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Board governance is not for the faint of heart

16 Mar

I just have to say, first of all, that I LOVE the Blue Avocado and You’ve Cott Mail emails.  They are always insightful, useful, and get my brain jumpstarted in the morning.  If you don’t already receive them, click the links and get started.

It was an article asking “Who is Responsible for the Board Doing a Good Job?” in Blue Avocado this morning that inspired this post.  I have to admit, I have been guilty of thinking, “what is this board doing, why can’t they do their job?!?”  But, I have come to agree with author Jan Masaoka that if the board isn’t working, you need look no further than the executive leadership of the company (I’m going to use “executive leadership” as my term of choice because I think it is the responsibility of all executive-level leaders to do this work, whether they bear the title of Executive Director, Artistic Director, Managing Director, or any other).  Yes, it is our fault and we can (and need to) do something about it.  If we are going to reap the benefits of the virtuous circle that strong boards and strong exective leadership creates, we have to get serious about what we are doing to make it a reality.  One executive director is quoted in the article as asking herself every day at noon, “What have I done today to strengthen the board’s ability to lead?”  This is a great place to start.

So, what can we do to help our boards lead?  Here are just a handful of ideas.  Please add your own in the comments!

  1. Make sure everyone on the board has a project.  Not everyone is cut out for the in-person asks for large checks and this isn’t the only reason you have a board. As an executive leader it is our responsibility to know what the strengths of our board members are and how those strengths would be best utilized in support of our mission.  You should know this before you bring someone on the board, but you also need to do regular check-ins to make sure that you are still on target with their interests and strengths.  I believe that someone should check in with each member of the board every six months.  Once a year by the executive staff leadership and once by the board chair.  The baseline for performing arts boards is to attend performances and bring friends, but it is our job to help them think beyond the basics.  If, after a thorough check in you still don’t know how to utilize a board member, it is time for them to roll off the board an make room for someone who can and will contribute.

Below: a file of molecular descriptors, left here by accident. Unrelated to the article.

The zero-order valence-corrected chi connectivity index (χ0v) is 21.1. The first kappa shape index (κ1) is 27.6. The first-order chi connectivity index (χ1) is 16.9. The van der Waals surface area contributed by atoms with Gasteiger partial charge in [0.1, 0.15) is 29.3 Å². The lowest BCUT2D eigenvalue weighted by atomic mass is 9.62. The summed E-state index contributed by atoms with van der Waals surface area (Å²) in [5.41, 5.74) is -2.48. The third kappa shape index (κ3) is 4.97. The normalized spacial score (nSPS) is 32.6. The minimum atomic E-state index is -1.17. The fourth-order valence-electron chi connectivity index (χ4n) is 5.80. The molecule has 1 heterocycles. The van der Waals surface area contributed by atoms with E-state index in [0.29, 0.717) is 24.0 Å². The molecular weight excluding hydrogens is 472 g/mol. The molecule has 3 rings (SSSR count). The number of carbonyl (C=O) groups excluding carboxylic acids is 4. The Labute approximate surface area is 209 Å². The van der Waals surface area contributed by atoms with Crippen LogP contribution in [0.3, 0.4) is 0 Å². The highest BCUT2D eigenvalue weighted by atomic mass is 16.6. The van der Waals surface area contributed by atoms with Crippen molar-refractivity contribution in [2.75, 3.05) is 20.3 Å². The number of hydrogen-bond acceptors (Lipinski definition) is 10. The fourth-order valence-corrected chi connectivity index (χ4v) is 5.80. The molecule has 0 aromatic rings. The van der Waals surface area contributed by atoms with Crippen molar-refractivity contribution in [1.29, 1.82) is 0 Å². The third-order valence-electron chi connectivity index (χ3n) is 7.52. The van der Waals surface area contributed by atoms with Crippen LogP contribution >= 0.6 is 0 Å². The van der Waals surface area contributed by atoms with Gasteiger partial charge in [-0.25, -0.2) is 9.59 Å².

2. Give the board the tools they need.  Perhaps a board member is interested in doing person-to-person fundraising but doesn’t feel they have the skills to do it well.  Set up a Fundraising 101 session at the annual retreat (preferrably lead by a board member who is good at it, but a great development director can do it, too) so that everyone can practice and realize that each ask is the end of a careful cultivation process, not a cold request for a check.  Also, connect your board members with classes, articles and information from the Foundation Center, local nonprofit support organizations (like Georgia Center for Nonprofits), BoardSource, and, of course, Blue Avocado.  The Community Foundation for Greater Atlanta works with GCN to provide classes specifically to increase nonprofit effectiveness.
  3. Create a mentor system for new board members.  When you bring in a new class of board members (you are bringing them in in groups of two or more, right??), set the newbies up with a buddy who is confident about his/her contribution to the board and can help keep them focused on productive activities.  It is so easy to get someone excited to be with you and support your mission and then have that excitement slowly peeter out through lack of focus and the pull of their daily lives.  The more motivated folks you get working to help the new members, the stronger the connection will be (and the less amount of time any one person will have to spend in the support role).
  4. Make committee meetings active.  Nothing kills the desire to participate like going to meetings and listening to the staff drone on about reports.  Each member of the committee should have something that they are working on and will need to give a short status update about at the meeting.  The committee chair should be checking in with the members between meetings to make sure they have the tools that they need and are on track to give their reports.  It doesn’t help the member feel successful to just wait until the meeting and say, “What have you been doing all this time??”  And, yes, it is the responsibility of the executive leadership to make sure the committee chairs are on track!  When was the last time you spoke to your nominating chair about their governance of the committee and any needs they might have?

It isn’t hard work to keep your board active, but it does take a committment to make it part of your daily job description.  We are in a symbiotic relationship with the board and it is our responsibility to make sure we all get fed.

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